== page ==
The bard is alive, well in Amram
By Daniel Webster
David Amram's opera, Twelfth Night, had its local premiere last night in the production by the Pennsylvania Opera Theater. The choice of a contemporary work - and its stylish production at the Trocadero - set something of a high-water mark for the company.
The opera premiered 13 years ago when, the composer was working a vein of music that lent itself well to Shakespearean things. The score fuses unabashedly lyrical means with tart instrumental colors. It proposes songs clothed in mock-antique fittings, and it turns out to be an opera with such conventional things as arias, love duets and big, act-ending ensembles.
It also has a couple of moments of sonorities so craftily realized that listeners take for granted what is in the air. In the second act, the Duke is singing while two other men sing wordless counterpoint. That creates an atmosphere of extraordinary richness which tends to magnify the impact of the sung words and the melodic line supporting them.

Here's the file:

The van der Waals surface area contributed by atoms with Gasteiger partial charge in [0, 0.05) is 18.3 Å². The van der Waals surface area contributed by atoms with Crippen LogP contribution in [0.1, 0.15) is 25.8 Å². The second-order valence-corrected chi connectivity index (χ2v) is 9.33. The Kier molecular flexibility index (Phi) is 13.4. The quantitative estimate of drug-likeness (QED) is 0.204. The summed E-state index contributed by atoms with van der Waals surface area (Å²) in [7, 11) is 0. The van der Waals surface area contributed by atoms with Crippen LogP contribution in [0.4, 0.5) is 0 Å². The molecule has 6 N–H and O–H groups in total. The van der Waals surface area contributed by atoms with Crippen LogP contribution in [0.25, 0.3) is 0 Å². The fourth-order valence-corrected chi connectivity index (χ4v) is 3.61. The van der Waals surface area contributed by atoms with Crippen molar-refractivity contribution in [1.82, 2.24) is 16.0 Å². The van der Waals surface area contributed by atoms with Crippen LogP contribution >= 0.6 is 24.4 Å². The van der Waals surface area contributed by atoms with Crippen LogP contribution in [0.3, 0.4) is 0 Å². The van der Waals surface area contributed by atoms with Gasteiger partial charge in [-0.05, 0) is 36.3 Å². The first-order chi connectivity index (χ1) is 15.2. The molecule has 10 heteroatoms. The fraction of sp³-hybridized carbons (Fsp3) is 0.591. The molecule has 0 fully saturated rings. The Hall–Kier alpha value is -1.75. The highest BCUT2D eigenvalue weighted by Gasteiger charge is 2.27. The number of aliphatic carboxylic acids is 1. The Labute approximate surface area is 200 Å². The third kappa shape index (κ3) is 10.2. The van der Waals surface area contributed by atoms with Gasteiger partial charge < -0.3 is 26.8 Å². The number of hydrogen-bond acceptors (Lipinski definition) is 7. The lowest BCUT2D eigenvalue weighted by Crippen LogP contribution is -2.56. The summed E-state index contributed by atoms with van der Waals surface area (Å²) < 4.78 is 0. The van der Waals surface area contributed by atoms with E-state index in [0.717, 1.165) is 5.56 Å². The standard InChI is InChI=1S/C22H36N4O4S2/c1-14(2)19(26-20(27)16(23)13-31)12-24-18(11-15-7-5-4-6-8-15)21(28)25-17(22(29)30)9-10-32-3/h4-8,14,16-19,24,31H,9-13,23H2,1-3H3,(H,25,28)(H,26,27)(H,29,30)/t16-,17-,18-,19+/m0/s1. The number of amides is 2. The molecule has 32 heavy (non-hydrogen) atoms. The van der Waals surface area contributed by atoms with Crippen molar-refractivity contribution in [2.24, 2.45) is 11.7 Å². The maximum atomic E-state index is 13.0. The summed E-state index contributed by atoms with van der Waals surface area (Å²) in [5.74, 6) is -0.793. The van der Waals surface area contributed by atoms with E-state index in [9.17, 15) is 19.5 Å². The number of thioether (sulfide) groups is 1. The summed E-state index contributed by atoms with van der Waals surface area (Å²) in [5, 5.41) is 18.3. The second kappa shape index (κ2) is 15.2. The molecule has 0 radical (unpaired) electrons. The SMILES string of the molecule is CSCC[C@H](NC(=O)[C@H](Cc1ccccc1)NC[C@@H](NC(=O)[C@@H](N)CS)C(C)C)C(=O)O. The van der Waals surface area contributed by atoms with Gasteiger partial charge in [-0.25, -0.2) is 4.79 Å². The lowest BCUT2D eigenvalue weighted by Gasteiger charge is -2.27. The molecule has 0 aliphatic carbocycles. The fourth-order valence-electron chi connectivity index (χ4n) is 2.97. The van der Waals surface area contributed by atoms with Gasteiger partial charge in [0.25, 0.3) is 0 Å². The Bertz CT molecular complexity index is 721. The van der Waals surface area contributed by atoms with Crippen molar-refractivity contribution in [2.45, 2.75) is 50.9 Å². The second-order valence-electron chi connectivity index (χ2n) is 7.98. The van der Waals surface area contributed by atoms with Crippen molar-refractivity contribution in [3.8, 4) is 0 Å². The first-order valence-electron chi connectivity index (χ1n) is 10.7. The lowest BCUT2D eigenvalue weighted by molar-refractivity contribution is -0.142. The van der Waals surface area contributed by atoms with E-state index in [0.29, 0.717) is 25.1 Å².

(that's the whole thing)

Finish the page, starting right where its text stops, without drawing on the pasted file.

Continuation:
The viola song, at the end - a neo- Shakespearean pun - may be the most golden moment in the score. It worked its magic in this production turning the orchestral writing to gentleness and consonance as the work reaches its close.
The libretto - by Joe Papp - necessarily eludes a lot of Shakespearean detail and makes the first act a busy, diffuse theatrical idea. The second act is better focused, and in it Amram reveals his best music. The first act so determinedly establishes identities and so stresses the clowns that it all but pushes the romantic threads out of sight
James Goolsby has organized a flowing production on the single set. Clowns have baffled many directors and have partly baffled him. for they loom pretty large in this version. He begin, and ends With tableaux and works deftly in moving the elements of the play in and out.